A hiccup is a sudden, involuntary contraction (spasm) of the diaphragm muscle. Hiccups happen when the diaphragm and respiratory organs experience a sudden, involuntary spasm.
This spasm is usually followed by the closure of the glottis (the slit-like opening between the vocal cords and larynx) and when the muscle spasms, the vocal cords snap shut, producing the hiccup sound.
Hiccups happens to everyone and most of the time are harmless, but prolonged or persistent hiccups may be a sign of a major medical problem.
Hiccups can be caused by the following: eating too quickly, eating or drinking too much, diseases that irritate the nerves that control the diaphragm, abdominal surgery, strokes, brain tumors, noxious fumes, sudden excitement and certain medications.
Smokers and people who consume large amounts of alcohol suffer hiccups a lot. This is because anything that causes your stomach to become distended causes hiccup and Smokers are prone because they are constantly swallowing air. Drinking alcohol can induce hiccups because it irritates the esophagus and may result in a flare-up of acid reflux.
Acid reflux disease is a common culprit behind hiccups, and amazingly, ear infections may cause them as well. When the tempanic membrane(the membrane in the ear that vibrates in response to sound waves) becomes irritated this can result in hiccups and this is a very common cause for hiccups that don’t subside.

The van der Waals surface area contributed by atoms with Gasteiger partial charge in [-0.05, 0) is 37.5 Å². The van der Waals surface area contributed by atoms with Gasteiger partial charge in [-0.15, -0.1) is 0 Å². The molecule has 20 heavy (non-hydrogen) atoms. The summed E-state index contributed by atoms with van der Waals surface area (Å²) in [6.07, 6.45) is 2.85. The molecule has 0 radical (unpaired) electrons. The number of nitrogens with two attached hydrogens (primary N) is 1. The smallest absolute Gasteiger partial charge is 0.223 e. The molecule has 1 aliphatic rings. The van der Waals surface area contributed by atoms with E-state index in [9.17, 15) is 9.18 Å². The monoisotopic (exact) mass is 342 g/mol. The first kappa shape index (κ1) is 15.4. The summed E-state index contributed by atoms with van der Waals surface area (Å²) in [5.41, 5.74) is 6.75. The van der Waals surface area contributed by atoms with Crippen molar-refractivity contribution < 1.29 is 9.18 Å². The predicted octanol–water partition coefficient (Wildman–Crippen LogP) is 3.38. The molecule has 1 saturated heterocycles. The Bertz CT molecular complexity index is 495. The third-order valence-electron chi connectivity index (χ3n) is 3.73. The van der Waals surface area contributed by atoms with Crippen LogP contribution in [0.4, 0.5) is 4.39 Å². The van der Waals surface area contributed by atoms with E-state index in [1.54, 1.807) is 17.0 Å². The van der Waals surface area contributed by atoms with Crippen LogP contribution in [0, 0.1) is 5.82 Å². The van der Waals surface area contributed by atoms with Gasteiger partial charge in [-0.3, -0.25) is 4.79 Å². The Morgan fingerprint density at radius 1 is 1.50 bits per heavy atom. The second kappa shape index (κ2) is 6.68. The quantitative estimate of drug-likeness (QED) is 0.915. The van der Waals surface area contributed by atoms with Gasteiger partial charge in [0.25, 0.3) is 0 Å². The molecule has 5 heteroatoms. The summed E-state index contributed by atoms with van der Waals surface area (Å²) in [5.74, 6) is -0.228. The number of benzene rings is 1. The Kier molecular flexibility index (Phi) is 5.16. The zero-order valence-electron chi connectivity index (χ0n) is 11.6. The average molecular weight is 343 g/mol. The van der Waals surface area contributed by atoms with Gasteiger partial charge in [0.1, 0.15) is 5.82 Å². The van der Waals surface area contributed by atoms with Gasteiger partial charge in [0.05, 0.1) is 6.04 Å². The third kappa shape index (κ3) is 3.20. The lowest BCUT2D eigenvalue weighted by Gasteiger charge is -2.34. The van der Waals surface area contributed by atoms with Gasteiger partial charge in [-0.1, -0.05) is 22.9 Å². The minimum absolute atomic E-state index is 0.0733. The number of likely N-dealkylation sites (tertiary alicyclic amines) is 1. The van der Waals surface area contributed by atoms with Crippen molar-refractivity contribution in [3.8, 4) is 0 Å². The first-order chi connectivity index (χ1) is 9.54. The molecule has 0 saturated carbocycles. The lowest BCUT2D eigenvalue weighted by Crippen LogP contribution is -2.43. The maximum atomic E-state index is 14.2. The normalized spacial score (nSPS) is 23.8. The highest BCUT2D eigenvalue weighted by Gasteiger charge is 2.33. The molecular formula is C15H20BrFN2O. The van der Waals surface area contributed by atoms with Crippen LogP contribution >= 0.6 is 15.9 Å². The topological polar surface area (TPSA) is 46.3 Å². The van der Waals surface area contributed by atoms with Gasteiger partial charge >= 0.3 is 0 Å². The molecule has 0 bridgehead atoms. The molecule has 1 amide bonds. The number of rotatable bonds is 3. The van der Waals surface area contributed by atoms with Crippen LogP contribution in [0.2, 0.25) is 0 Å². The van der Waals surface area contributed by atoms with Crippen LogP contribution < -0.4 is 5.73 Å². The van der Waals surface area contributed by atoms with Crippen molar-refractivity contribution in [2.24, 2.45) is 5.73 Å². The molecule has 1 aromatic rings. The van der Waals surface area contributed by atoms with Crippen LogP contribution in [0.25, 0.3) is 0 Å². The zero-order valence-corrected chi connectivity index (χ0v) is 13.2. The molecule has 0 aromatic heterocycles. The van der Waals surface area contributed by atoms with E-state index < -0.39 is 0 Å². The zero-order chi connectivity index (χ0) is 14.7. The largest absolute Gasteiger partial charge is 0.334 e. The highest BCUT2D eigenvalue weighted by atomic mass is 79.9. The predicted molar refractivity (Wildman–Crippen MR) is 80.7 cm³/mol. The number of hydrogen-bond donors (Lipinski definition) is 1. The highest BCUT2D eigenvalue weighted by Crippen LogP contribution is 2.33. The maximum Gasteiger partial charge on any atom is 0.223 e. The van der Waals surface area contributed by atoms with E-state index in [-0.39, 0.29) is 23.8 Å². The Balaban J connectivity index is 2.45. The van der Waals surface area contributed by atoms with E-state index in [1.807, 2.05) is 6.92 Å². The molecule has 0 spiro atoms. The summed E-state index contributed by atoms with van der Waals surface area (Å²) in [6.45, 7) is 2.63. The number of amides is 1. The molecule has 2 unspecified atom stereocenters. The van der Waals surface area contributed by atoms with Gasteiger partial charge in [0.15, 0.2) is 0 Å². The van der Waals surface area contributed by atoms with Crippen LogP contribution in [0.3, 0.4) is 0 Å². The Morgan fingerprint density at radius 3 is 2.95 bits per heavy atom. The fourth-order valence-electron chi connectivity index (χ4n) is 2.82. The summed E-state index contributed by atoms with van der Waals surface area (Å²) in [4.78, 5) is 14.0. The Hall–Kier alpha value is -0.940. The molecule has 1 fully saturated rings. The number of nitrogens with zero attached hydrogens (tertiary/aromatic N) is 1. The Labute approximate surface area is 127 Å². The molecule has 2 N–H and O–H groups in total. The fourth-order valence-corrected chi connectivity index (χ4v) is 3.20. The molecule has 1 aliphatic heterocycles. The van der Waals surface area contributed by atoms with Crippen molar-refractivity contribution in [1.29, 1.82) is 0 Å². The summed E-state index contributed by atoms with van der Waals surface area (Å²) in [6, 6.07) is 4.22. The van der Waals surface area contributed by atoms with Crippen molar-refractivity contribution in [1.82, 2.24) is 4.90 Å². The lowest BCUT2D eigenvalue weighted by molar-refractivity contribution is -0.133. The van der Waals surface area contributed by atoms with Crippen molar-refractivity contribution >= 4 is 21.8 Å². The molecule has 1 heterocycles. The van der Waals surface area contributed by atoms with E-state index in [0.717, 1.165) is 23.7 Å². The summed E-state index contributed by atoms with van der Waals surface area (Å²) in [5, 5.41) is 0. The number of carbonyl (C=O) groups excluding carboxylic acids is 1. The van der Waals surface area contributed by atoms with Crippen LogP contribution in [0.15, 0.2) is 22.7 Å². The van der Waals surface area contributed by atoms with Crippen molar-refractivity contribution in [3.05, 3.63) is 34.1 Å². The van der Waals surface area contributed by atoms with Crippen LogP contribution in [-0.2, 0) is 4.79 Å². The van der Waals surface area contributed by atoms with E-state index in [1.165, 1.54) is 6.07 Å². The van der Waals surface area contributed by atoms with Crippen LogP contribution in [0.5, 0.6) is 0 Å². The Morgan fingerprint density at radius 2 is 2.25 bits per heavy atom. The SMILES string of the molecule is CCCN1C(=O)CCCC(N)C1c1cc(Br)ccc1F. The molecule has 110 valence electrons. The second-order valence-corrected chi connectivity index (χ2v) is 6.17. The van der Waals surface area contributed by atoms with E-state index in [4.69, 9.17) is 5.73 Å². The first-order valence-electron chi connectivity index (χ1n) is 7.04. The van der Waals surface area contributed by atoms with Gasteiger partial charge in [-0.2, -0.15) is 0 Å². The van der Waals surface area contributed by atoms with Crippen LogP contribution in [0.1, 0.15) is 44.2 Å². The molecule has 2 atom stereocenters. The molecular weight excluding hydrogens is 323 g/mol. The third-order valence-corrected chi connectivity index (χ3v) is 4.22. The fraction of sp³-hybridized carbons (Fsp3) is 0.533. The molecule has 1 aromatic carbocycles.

Persistent hiccups are hiccups that last more than 48 hours but less than 30 days while intractable hiccups are classified as hiccups that last more than 30 days.
According to Texas A&M Health Science, persistent or intractable hiccups can indicate the following:
Cancer: This is because intractable hiccups are mostly seen in patients diagnosed with cancers of the brain, lymph nodes or stomach cancer.
Nerve Damage: Since hiccups convulse the muscles that control the diaphragm, patients who experience persistent or intractable hiccups can suffer nerve damage in the nerve that controls these muscles.
Tumor in the Neck or Goiter:Persistent or intractable hiccup may also be a pointer to a tumor in the neck or goiter.
Heart Muscle Damage or a Heart Attack:hiccups that refuse to subside may be a symptoms of heart muscle damage or a heart attack. Persistent or intractable hiccups can indicate inflammation around the heart or a pending heart attack.
Stroke: hiccups could also indicate stroke. Although It is still unclear why many of these incidences occur.
Hiccups in newborns, infants, and babies are actually common and nothing to be worried about but if it worsens or seem to upset the new born, contact your pediatrician.
You can get rid of normal hiccups by holding your breath, drinking a glass of water quickly, pulling hard on your tongue, biting on a lemon, gargling with water or using smelling salts.
But if it persists longer or lasts more than two days talk to your doctor.